Really good spot. Its absolutely not a reliable source per what it says on its about page SongMeanings is a community of thousands of music lovers who contribute lyrics, discuss interpretations, and connect over songs and artists they love!. It is effectively akin to Reddit. Although there are staff almost all the discussions are just fans. I'd agree a threat/opening at NOTRSMUSIC would be worth it. I can't understand peoples' fascinations to use the most shitty sources just to make a point. Go off what information is there instead of trying desperately to add detail. >> Lil-unique1 (talk) — 11:02, 25 July 2022 (UTC)Reply[reply]
It's 100% WP:USERG, no doubt about it. In the case of this song, the song's writer has even stated what the song is about, so why the need to add speculation by other people, I don't know. Richard3120 (talk) 14:19, 25 July 2022 (UTC)Reply[reply]
I've gone ahead and added it to WP:NOTRSMUSIC. Popcornfud (talk) 14:37, 25 July 2022 (UTC)Reply[reply]
Glad that's cleared up. Thank you all! QuietHere (talk) 14:54, 25 July 2022 (UTC)Reply[reply]
Now begins removing its appearances. >> Lil-unique1 (talk) — 18:55, 25 July 2022 (UTC)Reply[reply]

FYI - you may wish to get involved in the above conversation. >> Lil-unique1 (talk) — 22:49, 27 July 2022 (UTC)Reply[reply]

AfD alert

Wikipedia:Articles for deletion/Acoustic (Joey Cape and Tony Sly album) just got relisted after receiving zero responses over the last week since I posted it, so I figured I should grab for some more attention here. Should be pretty cut and dry. QuietHere (talk) 13:31, 28 July 2022 (UTC)Reply[reply]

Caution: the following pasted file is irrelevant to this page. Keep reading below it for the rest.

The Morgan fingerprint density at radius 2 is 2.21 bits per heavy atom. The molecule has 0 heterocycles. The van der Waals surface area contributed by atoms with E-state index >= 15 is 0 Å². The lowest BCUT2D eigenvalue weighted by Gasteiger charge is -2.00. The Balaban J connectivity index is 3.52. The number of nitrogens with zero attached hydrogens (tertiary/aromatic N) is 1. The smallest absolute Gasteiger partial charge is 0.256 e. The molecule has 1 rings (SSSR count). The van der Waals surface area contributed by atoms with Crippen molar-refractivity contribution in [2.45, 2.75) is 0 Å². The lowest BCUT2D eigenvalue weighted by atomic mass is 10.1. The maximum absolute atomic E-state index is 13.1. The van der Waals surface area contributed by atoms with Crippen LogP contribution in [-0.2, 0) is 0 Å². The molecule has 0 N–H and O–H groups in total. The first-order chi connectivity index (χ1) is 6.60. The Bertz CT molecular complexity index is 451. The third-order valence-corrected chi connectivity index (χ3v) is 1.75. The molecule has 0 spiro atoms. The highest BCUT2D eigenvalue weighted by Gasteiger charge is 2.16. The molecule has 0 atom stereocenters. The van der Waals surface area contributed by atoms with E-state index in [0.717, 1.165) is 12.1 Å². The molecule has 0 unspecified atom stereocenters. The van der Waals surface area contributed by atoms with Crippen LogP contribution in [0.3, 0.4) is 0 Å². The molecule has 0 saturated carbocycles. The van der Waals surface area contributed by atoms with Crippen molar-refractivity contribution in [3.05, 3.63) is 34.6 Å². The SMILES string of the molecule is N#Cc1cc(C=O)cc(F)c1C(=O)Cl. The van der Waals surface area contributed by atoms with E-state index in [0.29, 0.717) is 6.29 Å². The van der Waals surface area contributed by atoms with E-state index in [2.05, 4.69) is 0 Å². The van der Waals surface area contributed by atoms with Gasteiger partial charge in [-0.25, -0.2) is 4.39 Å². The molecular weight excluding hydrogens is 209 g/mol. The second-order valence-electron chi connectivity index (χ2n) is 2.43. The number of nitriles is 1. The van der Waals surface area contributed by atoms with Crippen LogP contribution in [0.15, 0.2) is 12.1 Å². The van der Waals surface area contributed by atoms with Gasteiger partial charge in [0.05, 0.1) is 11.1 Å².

Category:Power pop albums by American artists

Have a question about this sort of category--can't believe I've never noticed this before: Every album article by the listed artists appears under this category even if RS in individual album articles don't describe the music as power pop? I've only glanced at this, but I'm not sure every album by, say, Alex Chilton or NRBQ would be considered power pop; these were artists with long careers. A similar thing is going on with folk albums. Is this sacrificing accuracy for convenience: a kind of pigeonholing? I thought the genre of music was determined by what RS say about a specific album, not by the genre in which a musician has often (or sometimes) worked. Thank you. Caro7200 (talk) 23:08, 28 July 2022 (UTC)Reply[reply]

If an album is not described by sources as a certain genre then it shouldn't be in a category for that genre (unless it's a subgenre of that genre which doesn't have its own category). QuietHere (talk) 00:14, 29 July 2022 (UTC)Reply[reply]